Your Letters: Public pensions not to blame for state's budget problems
Recent efforts to balance Minnesota's budget have brought intense debate involving the role of government as related to issues of social programs, health care, public education, local government funding, and other programs/policies. Unfortunately, many bring opinions to the table and seem unwilling to consider opposing perspectives. The most effective leaders at all levels of public and private institutions are those who can make rational, well-informed decisions that are both fair and effective even though they may be controversial, leaving most people with a belief that the leaders have pursued the best choice for all.
Often our political system carries with it polarized viewpoints and an antagonistic approach to problem solving. I really do not understand why our leaders cannot draw on their experiences from childhood when trying to solve problems. As with any sports team, the basics are what separate success from failure. Basic problem solving thus would need an approach of jointly identifying the problem, agreeing on the facts, soliciting and debating solutions, and then deciding which course to pursue. While this will not guarantee consensus, at least this approach is one in which civility can be maintained and in which people can work together for a common goal.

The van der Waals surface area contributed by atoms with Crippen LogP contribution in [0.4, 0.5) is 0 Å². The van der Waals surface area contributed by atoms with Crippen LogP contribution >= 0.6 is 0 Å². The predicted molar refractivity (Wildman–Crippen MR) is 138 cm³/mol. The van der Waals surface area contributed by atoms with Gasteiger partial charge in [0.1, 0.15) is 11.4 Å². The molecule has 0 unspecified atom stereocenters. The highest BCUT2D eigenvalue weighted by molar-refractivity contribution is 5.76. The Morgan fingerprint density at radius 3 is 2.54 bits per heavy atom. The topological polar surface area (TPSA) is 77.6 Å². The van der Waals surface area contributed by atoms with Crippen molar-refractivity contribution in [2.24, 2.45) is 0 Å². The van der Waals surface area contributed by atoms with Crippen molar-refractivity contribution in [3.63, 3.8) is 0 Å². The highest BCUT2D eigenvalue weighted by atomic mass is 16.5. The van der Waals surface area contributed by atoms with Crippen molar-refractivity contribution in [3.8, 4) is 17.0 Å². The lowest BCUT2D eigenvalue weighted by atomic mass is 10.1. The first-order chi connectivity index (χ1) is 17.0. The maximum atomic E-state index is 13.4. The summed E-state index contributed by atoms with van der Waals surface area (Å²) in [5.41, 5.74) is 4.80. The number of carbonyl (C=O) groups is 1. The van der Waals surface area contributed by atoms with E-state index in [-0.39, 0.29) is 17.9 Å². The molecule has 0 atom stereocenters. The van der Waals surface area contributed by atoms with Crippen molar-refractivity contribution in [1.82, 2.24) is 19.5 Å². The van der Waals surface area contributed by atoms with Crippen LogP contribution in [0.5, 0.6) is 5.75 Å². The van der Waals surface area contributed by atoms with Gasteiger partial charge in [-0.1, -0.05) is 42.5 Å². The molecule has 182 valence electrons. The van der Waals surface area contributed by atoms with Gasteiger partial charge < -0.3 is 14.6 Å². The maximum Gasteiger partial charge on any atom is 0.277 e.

Recent debate over solutions to solving the state's budget issues have stemmed deep divides in our Legislature, but we must hold our leaders accountable for a civil approach to the solution. Many legislators have argued that solving the crisis with sweeping reform of public employee's wages and benefits is a leading priority. The perception that public employees are overpaid and have "cushy" benefits packages ignores the facts that salaries of most public employees are not as high as private sector employees with the same job/education descriptions. Recently, Pat Kessler, WCCO News, articulated this with his Feb. 25, 2011 report on his "Reality Check: Pensions for MN, WI state workers."
Here are some other interesting facts:
Beneficiaries' spending led to 22,500 additional jobs statewide.
State and local taxes paid by pension benefit recipients and the holders of the 22,500 new jobs exceeded the public employer pension contributions to the systems by $80 million.
The impact of benefits paid was larger than the gross state product attributable to several major economic sectors in Minnesota, including the mining sector; the crop and animal production sector; and the air, rail and water transportation sector.
Defined benefit plans encourage experienced employees to remain with their employers until retirement age. Keeping a workforce from turning over frequently is important to all employers, as turnover, particularly of skilled employees, is very costly. Since both employees and employers contribute to the retirement systems throughout the employees' tenure, there is a long period during which investment earnings on contributions can be accumulated to become the largest source (75 percent) of revenue to finance benefits.
Average individual benefit = $20,399 of which 75 percent was due to investment growth, 13 percent member contributions, and 12 percent state contribution ($2,448)